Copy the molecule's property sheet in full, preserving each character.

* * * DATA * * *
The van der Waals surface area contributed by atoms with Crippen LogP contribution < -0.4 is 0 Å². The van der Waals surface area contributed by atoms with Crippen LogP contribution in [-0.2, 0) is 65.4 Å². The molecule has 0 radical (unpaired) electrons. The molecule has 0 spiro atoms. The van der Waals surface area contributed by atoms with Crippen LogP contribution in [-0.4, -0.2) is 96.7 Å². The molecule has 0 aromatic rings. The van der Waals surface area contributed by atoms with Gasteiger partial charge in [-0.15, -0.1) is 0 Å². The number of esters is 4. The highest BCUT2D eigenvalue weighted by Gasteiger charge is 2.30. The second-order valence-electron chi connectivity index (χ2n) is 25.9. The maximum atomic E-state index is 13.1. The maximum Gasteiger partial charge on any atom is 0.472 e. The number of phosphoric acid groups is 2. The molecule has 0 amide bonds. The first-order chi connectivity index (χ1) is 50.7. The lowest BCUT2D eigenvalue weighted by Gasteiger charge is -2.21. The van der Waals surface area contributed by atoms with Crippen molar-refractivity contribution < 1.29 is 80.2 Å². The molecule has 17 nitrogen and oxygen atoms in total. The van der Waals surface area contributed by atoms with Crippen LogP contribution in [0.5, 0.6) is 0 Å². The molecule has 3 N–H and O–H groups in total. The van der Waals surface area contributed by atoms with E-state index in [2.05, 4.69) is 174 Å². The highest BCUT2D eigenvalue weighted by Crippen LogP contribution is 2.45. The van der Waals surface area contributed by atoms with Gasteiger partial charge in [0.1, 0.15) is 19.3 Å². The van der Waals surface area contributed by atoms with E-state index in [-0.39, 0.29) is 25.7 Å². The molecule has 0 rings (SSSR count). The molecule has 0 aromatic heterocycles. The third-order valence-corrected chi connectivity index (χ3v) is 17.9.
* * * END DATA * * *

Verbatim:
The van der Waals surface area contributed by atoms with Crippen LogP contribution < -0.4 is 0 Å². The van der Waals surface area contributed by atoms with Crippen LogP contribution in [-0.2, 0) is 65.4 Å². The molecule has 0 radical (unpaired) electrons. The molecule has 0 spiro atoms. The van der Waals surface area contributed by atoms with Crippen LogP contribution in [-0.4, -0.2) is 96.7 Å². The molecule has 0 aromatic rings. The van der Waals surface area contributed by atoms with Gasteiger partial charge in [-0.15, -0.1) is 0 Å². The number of esters is 4. The highest BCUT2D eigenvalue weighted by Gasteiger charge is 2.30. The second-order valence-electron chi connectivity index (χ2n) is 25.9. The maximum atomic E-state index is 13.1. The maximum Gasteiger partial charge on any atom is 0.472 e. The number of phosphoric acid groups is 2. The molecule has 0 amide bonds. The first-order chi connectivity index (χ1) is 50.7. The lowest BCUT2D eigenvalue weighted by Gasteiger charge is -2.21. The van der Waals surface area contributed by atoms with Crippen molar-refractivity contribution < 1.29 is 80.2 Å². The molecule has 17 nitrogen and oxygen atoms in total. The van der Waals surface area contributed by atoms with Crippen LogP contribution in [0.5, 0.6) is 0 Å². The molecule has 3 N–H and O–H groups in total. The van der Waals surface area contributed by atoms with E-state index in [2.05, 4.69) is 174 Å². The highest BCUT2D eigenvalue weighted by Crippen LogP contribution is 2.45. The van der Waals surface area contributed by atoms with Gasteiger partial charge in [0.1, 0.15) is 19.3 Å². The van der Waals surface area contributed by atoms with E-state index in [-0.39, 0.29) is 25.7 Å². The molecule has 0 rings (SSSR count). The molecule has 0 aromatic heterocycles. The third-order valence-corrected chi connectivity index (χ3v) is 17.9.